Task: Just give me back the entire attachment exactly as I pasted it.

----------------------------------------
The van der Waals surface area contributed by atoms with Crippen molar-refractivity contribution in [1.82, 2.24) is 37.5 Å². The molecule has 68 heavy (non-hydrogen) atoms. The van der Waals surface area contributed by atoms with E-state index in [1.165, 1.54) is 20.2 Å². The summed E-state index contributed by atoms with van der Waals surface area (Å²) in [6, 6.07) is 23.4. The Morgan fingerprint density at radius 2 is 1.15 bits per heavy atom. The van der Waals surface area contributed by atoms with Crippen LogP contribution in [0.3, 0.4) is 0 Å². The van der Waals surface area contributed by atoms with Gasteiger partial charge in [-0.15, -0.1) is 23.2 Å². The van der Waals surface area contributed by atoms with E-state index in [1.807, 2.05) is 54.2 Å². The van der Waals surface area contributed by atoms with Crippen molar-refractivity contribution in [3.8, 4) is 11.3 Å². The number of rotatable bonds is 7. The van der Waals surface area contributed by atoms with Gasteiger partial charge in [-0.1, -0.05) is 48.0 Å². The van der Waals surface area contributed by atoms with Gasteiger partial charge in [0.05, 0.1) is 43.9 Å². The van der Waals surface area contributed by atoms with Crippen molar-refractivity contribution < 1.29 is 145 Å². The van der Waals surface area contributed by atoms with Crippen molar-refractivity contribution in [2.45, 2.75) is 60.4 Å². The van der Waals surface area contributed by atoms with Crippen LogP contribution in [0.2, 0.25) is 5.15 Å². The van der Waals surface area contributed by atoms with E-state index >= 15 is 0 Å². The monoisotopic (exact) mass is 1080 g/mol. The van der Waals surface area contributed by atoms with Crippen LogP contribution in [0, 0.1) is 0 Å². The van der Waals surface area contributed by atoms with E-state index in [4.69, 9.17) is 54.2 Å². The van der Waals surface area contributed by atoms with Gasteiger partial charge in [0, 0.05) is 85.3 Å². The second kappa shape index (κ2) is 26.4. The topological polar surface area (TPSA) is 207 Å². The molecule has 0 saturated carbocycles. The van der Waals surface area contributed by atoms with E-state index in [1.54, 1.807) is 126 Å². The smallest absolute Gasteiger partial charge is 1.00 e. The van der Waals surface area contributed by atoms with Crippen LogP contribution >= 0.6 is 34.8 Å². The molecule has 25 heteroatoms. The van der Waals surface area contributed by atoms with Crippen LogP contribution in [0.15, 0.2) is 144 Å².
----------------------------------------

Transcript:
The van der Waals surface area contributed by atoms with Crippen molar-refractivity contribution in [1.82, 2.24) is 37.5 Å². The molecule has 68 heavy (non-hydrogen) atoms. The van der Waals surface area contributed by atoms with E-state index in [1.165, 1.54) is 20.2 Å². The summed E-state index contributed by atoms with van der Waals surface area (Å²) in [6, 6.07) is 23.4. The Morgan fingerprint density at radius 2 is 1.15 bits per heavy atom. The van der Waals surface area contributed by atoms with Crippen LogP contribution in [0.3, 0.4) is 0 Å². The van der Waals surface area contributed by atoms with Gasteiger partial charge in [-0.15, -0.1) is 23.2 Å². The van der Waals surface area contributed by atoms with E-state index in [1.807, 2.05) is 54.2 Å². The van der Waals surface area contributed by atoms with Crippen molar-refractivity contribution in [3.8, 4) is 11.3 Å². The number of rotatable bonds is 7. The van der Waals surface area contributed by atoms with Gasteiger partial charge in [-0.1, -0.05) is 48.0 Å². The van der Waals surface area contributed by atoms with Gasteiger partial charge in [0.05, 0.1) is 43.9 Å². The van der Waals surface area contributed by atoms with Crippen molar-refractivity contribution < 1.29 is 145 Å². The van der Waals surface area contributed by atoms with Crippen molar-refractivity contribution in [2.45, 2.75) is 60.4 Å². The van der Waals surface area contributed by atoms with Crippen LogP contribution in [0.2, 0.25) is 5.15 Å². The van der Waals surface area contributed by atoms with E-state index >= 15 is 0 Å². The monoisotopic (exact) mass is 1080 g/mol. The van der Waals surface area contributed by atoms with Crippen LogP contribution in [0, 0.1) is 0 Å². The van der Waals surface area contributed by atoms with E-state index in [4.69, 9.17) is 54.2 Å². The van der Waals surface area contributed by atoms with Gasteiger partial charge in [0, 0.05) is 85.3 Å². The second kappa shape index (κ2) is 26.4. The topological polar surface area (TPSA) is 207 Å². The molecule has 0 saturated carbocycles. The van der Waals surface area contributed by atoms with E-state index in [1.54, 1.807) is 126 Å². The smallest absolute Gasteiger partial charge is 1.00 e. The van der Waals surface area contributed by atoms with Crippen LogP contribution >= 0.6 is 34.8 Å². The molecule has 25 heteroatoms. The van der Waals surface area contributed by atoms with Crippen LogP contribution in [0.15, 0.2) is 144 Å².